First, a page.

Both theories predicate the notion that osteoarthritic ankle cartilage is capable of regeneration. Arthrodiastasis has been used over the years with chronic osteoarthritis of the ankle with good results. A review by Dr. Rodriguez-Merchan published in 2017 looked at 14 articles that included patients with end stage osteoarthritis undergoing ankle joint distraction. A total of 249 patients were included in this review with follow up ranging from 1-12 years. Overall 73-91% of patients had good results within their follow up and 6.2-44% of patients ended up with either a joint fusion or replacement [10]. This review serves as a good foundation on the results of ankle joint arthrodiastasis in chronic cases of osteoarthritis, however little is known on its effects during its application in acute trauma. We present a series of acute ankle trauma in which we employ external fixation for arthrodiastasis. In these cases studies, each patient suffered from an intra articular ankle fracture. In the acute setting, the fractures were reduced and an external fixator was applied. Ankle joint diastasis of 5-10mm was applied to the ankle joint utilizing the external fixator. The external fixators were left in place for six to eight weeks.

Case 1

A 30 year-old male sustained an open bimalleolar fracture while operating his horse-drawn lawn mower. Upon presentation to the emergency department, he was evaluated and subsequently taken to the operating room for wound washout, flap closure, application of a delta frame for stability with percutaneous kirschner wire fixation to the medial malleolus. Once the soft tissue envelope was stable nine days later, open reduction and internal fixation was performed. The same delta frame remained intact and the ankle joint was distracted in an attempt to preclude ankle arthritic changes. The frame remained in place for six weeks allowing for ankle joint arthrodiastasis during this time. The patient was seen in the office 1.5 years after surgery and was clinically doing well. He is ambulating without orthoses and able to perform his daily activities without issues. Radiographic images revealed a healed fracture with the ankle mortise in good alignment, without signs of degenerative arthritis.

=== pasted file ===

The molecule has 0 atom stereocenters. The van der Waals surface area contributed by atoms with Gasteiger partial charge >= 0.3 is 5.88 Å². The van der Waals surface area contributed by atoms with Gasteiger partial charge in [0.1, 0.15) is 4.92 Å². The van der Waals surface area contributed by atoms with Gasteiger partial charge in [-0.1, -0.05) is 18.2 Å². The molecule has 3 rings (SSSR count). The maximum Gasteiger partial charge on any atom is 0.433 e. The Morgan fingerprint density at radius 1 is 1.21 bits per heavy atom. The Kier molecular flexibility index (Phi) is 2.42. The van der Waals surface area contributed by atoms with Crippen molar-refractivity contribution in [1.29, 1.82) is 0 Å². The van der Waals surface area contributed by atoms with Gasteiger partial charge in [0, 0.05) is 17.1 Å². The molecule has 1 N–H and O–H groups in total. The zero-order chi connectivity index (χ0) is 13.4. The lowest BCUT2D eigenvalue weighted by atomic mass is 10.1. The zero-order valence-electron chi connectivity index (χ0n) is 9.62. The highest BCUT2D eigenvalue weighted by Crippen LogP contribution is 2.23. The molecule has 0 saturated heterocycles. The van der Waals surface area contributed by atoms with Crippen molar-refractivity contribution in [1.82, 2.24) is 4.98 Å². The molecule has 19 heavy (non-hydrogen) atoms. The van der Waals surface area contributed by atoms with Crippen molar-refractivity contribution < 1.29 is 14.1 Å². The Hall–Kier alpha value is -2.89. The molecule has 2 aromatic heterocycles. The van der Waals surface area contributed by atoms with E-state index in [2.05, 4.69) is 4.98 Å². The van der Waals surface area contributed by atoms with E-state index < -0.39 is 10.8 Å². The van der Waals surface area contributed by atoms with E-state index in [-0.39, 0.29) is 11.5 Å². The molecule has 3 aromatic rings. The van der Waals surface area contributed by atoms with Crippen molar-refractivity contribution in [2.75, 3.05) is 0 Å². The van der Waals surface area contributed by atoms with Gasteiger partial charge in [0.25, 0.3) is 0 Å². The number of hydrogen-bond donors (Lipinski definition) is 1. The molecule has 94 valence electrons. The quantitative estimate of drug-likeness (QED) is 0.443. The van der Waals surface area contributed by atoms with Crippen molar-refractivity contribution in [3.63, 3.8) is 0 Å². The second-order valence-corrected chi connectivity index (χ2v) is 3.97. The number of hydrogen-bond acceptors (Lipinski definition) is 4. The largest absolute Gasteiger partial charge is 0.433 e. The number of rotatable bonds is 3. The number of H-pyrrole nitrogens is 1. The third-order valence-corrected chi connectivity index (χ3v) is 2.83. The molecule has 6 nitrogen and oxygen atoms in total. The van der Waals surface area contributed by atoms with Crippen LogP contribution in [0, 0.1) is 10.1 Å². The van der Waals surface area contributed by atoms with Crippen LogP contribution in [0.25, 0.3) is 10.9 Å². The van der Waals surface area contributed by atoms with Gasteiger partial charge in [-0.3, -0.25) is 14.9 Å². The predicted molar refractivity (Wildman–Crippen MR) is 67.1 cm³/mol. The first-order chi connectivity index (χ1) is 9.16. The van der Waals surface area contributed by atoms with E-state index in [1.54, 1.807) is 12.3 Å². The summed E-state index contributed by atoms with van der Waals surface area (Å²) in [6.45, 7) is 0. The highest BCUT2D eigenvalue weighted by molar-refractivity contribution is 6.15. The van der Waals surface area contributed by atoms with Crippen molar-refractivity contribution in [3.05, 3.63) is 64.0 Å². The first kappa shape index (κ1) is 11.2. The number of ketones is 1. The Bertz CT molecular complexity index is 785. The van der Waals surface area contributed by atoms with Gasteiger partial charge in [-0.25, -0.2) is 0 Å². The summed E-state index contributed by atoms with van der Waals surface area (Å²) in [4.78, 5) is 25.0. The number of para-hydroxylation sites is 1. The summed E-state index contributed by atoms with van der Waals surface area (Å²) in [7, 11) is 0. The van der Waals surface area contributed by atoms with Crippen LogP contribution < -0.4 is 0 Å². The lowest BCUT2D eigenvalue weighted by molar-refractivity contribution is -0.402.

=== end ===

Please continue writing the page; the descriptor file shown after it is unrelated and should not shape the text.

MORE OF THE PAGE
Figure 1 Open bimalleolar fracture of a 21-year-old Amish male sustained while operating a horse-drawn lawn mower. Case 1.


Figure 2 Post-operative radiographs status-post wound washout and closure, open bimalleolar fracture reduction, percutaneous fixation, application of delta frame. Status-post bimalleolar fracture open reduction and internal fixation, syndesmotic repair, and re-application of delta frame to obtain arthrodiastasis at the ankle joint.


Figure 3 Six weeks status-post bimalleolar fracture open reduction and internal fixation, postoperative day 0 of delta frame removal.

Case 2